Caesars/William Hill Sportsbook went live Wednesday in Virginia, the company announced Wednesday afternoon. The platform is the fifth to launch in Virginia since FanDuel first went live on Jan. 21. William Hill is already live online or via app in Indiana, Iowa, Nevada, New Jersey, and West Virginia.
Caesars/William Hill is partnered with the city of Danville, one of five Virginia jurisdictions with plans to build a retail casino. Voters in four cities and towns have approved casinos, and Richmond voters will have a chance to approve a casino in November 2022.
William Hill will be the second platform tethered to a casino to go live behind BetRivers (Portsmouth), which did so on Jan. 27.
“Just in time for Sunday’s game, our Virginia app will give football fans over 1,000 ways to to bet this incredible matchup, from the opening coin toss to to whether the game will be decided in overtime,” said President of Digital for William Hill US Kenneth Fuchs via press release.
Five operator licenses issued to date
The Virginia Lottery so far has issued five sports wagering operator licenses. It has approximately eight more it can issue under the current law, which allows for a maximum of 12 licenses in addition to licenses issued to pro franchises, which don’t count against the cap. FanDuel has partnered with the Washington Football Team.
@VSiNLive @MitchMossRadio @paulyhoward
Talk about #WinSome – after 25 years of living in Virginia with no legal sports betting, four of our 12 new operators came online this week. pic.twitter.com/JRchofaJod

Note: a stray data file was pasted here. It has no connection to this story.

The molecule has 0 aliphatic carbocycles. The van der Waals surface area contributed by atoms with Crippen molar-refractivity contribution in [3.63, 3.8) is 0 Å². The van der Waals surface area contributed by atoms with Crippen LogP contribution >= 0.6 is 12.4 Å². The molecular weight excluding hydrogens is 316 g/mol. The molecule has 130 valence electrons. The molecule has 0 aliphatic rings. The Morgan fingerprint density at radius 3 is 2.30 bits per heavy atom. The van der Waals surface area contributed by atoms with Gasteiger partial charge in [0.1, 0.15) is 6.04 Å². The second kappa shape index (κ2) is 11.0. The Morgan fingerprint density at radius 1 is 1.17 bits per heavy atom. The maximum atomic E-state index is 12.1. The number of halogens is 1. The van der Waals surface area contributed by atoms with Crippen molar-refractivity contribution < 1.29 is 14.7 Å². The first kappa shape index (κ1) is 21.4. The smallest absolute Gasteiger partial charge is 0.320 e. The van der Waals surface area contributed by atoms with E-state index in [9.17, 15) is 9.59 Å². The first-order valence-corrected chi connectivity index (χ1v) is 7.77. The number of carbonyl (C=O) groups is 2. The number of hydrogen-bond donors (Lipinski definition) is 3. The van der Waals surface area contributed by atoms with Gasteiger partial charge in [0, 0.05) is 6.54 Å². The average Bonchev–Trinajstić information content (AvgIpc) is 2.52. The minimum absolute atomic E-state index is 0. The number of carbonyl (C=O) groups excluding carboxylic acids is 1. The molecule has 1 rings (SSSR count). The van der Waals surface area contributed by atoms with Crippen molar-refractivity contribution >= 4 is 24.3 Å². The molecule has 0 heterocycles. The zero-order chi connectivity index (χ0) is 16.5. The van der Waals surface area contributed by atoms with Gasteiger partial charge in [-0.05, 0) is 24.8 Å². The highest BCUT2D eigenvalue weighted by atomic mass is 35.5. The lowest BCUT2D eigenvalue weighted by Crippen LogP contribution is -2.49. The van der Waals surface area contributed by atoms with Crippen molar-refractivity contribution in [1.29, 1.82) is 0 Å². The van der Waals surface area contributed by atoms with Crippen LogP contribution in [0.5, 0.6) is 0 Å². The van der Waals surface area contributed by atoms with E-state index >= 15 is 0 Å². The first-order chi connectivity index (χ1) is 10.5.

— Phil (@PMTurcotte) January 27, 2021
Among the companies believed to have applied for licenses but yet to receive approval are Barstool Sports/Penn National, PointsBet, and WynnBET. WynnBet has partnered with two Virginia NASCAR tracks in hopes of getting market access.
Of the available licenses in Virginia, five are tethered to and earmarked for licensees that have partnered with one of five to-be-built casinos in the state. Hard Rock (Bristol) is the only remaining operator tethered to a casino that has not launched. The city of Norfolk has sold land to the Pamunkey Indian Tribe, which has not yet announced a partner, and the city of Richmond has yet to select a partner and residents will vote on approving a casino in 2022.
When Virginia lawmakers legalized sports betting on April 22, 2020, the Virginia Lottery was tasked with an aggressive timeline to develop sports betting guidelines, and ultimately to launch operators. It was also tasked with developing regulations for casinos.
The law requires that casino regulations be issued by April 2021, and Bob Fontaine, deputy general counsel, presented a overview of emergency casino regulations. There will be a public-comment period after proposed permanent regulations are rolled out later this year. The plan is for the first casinos in the state to open as early as 2022.
Increase in number of licenses coming?
Besides all the activity happening at the Virginia Lottery, lawmakers are working on legislation to clean up some technicalities in the current law, as well as expand the number of licenses available. HB 1847, sponsored by Mark Sickles, who championed sports betting in the General Assembly last year, has been assigned to the Senate General Laws and Technology committee. The bill passed out of the House, 67-33, on Jan. 27.
SB 1254 passed the full Senate, 21-18, on Monday, and has not yet been assigned to a House committee.
Under the current law, professional sports teams do no count toward the 12-license sports betting operator cap, but casinos do. The bills working their way through the general assembly would make it so the casinos do not count toward the cap, potentially allowing for five additional sports betting licenses to be issued. According to the Virginia Lottery, 25 operators applied for the opportunity to provide sports betting.
The Virginia General Assembly has a short session — only 30 days — this year, and is set to adjourn on Feb. 11.